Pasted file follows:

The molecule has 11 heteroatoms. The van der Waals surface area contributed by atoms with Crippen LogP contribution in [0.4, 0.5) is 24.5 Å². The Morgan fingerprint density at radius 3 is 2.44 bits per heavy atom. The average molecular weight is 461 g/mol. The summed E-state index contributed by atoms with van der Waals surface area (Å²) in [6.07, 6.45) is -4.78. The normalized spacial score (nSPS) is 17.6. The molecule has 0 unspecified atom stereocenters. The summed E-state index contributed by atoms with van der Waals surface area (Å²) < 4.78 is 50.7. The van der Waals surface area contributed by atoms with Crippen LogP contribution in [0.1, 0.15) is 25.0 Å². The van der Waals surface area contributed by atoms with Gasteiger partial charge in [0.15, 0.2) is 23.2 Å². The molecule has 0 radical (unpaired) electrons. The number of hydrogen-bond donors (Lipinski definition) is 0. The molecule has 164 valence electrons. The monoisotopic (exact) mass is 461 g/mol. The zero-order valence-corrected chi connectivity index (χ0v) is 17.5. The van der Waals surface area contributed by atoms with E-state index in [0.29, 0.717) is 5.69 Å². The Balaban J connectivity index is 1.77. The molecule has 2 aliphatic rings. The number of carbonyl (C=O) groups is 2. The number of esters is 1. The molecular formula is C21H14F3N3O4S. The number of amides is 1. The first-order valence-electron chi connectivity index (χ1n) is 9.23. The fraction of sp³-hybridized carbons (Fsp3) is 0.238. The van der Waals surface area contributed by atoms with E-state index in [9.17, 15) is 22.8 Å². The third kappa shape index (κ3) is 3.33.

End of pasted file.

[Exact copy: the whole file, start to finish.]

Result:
The molecule has 11 heteroatoms. The van der Waals surface area contributed by atoms with Crippen LogP contribution in [0.4, 0.5) is 24.5 Å². The Morgan fingerprint density at radius 3 is 2.44 bits per heavy atom. The average molecular weight is 461 g/mol. The summed E-state index contributed by atoms with van der Waals surface area (Å²) in [6.07, 6.45) is -4.78. The normalized spacial score (nSPS) is 17.6. The molecule has 0 unspecified atom stereocenters. The summed E-state index contributed by atoms with van der Waals surface area (Å²) < 4.78 is 50.7. The van der Waals surface area contributed by atoms with Crippen LogP contribution in [0.1, 0.15) is 25.0 Å². The van der Waals surface area contributed by atoms with Gasteiger partial charge in [0.15, 0.2) is 23.2 Å². The molecule has 0 radical (unpaired) electrons. The number of hydrogen-bond donors (Lipinski definition) is 0. The molecule has 164 valence electrons. The monoisotopic (exact) mass is 461 g/mol. The zero-order valence-corrected chi connectivity index (χ0v) is 17.5. The van der Waals surface area contributed by atoms with E-state index in [0.29, 0.717) is 5.69 Å². The Balaban J connectivity index is 1.77. The molecule has 2 aliphatic rings. The number of carbonyl (C=O) groups is 2. The number of esters is 1. The molecular formula is C21H14F3N3O4S. The number of amides is 1. The first-order valence-electron chi connectivity index (χ1n) is 9.23. The fraction of sp³-hybridized carbons (Fsp3) is 0.238. The van der Waals surface area contributed by atoms with E-state index in [9.17, 15) is 22.8 Å². The third kappa shape index (κ3) is 3.33.